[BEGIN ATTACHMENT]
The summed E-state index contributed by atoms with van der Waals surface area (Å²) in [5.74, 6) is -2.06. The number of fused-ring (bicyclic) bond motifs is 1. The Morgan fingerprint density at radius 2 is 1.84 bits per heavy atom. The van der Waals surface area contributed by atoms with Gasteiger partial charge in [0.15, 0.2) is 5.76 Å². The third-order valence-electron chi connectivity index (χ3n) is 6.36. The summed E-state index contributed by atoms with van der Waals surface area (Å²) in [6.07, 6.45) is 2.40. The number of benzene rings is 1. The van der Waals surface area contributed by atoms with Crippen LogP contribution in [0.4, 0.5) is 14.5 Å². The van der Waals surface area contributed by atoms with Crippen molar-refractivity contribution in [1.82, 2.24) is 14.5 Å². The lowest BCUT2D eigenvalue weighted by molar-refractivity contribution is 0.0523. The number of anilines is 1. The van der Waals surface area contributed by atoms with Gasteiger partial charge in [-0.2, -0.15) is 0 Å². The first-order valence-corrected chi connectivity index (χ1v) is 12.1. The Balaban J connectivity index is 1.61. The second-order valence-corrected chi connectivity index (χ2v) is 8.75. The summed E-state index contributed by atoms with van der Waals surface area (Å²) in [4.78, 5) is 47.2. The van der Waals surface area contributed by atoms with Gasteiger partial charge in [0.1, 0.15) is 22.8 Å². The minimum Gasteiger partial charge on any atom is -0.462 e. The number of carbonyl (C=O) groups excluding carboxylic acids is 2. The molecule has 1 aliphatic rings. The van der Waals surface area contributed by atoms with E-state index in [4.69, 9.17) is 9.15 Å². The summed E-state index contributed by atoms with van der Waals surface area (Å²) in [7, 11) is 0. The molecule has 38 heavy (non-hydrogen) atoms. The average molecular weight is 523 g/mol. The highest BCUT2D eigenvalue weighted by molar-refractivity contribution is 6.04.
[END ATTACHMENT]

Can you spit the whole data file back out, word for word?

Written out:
The summed E-state index contributed by atoms with van der Waals surface area (Å²) in [5.74, 6) is -2.06. The number of fused-ring (bicyclic) bond motifs is 1. The Morgan fingerprint density at radius 2 is 1.84 bits per heavy atom. The van der Waals surface area contributed by atoms with Gasteiger partial charge in [0.15, 0.2) is 5.76 Å². The third-order valence-electron chi connectivity index (χ3n) is 6.36. The summed E-state index contributed by atoms with van der Waals surface area (Å²) in [6.07, 6.45) is 2.40. The number of benzene rings is 1. The van der Waals surface area contributed by atoms with Crippen LogP contribution in [0.4, 0.5) is 14.5 Å². The van der Waals surface area contributed by atoms with Crippen molar-refractivity contribution in [1.82, 2.24) is 14.5 Å². The lowest BCUT2D eigenvalue weighted by molar-refractivity contribution is 0.0523. The number of anilines is 1. The van der Waals surface area contributed by atoms with Gasteiger partial charge in [-0.2, -0.15) is 0 Å². The first-order valence-corrected chi connectivity index (χ1v) is 12.1. The Balaban J connectivity index is 1.61. The second-order valence-corrected chi connectivity index (χ2v) is 8.75. The summed E-state index contributed by atoms with van der Waals surface area (Å²) in [4.78, 5) is 47.2. The van der Waals surface area contributed by atoms with Gasteiger partial charge in [0.1, 0.15) is 22.8 Å². The minimum Gasteiger partial charge on any atom is -0.462 e. The number of carbonyl (C=O) groups excluding carboxylic acids is 2. The molecule has 1 aliphatic rings. The van der Waals surface area contributed by atoms with E-state index in [4.69, 9.17) is 9.15 Å². The summed E-state index contributed by atoms with van der Waals surface area (Å²) in [7, 11) is 0. The molecule has 38 heavy (non-hydrogen) atoms. The average molecular weight is 523 g/mol. The highest BCUT2D eigenvalue weighted by molar-refractivity contribution is 6.04.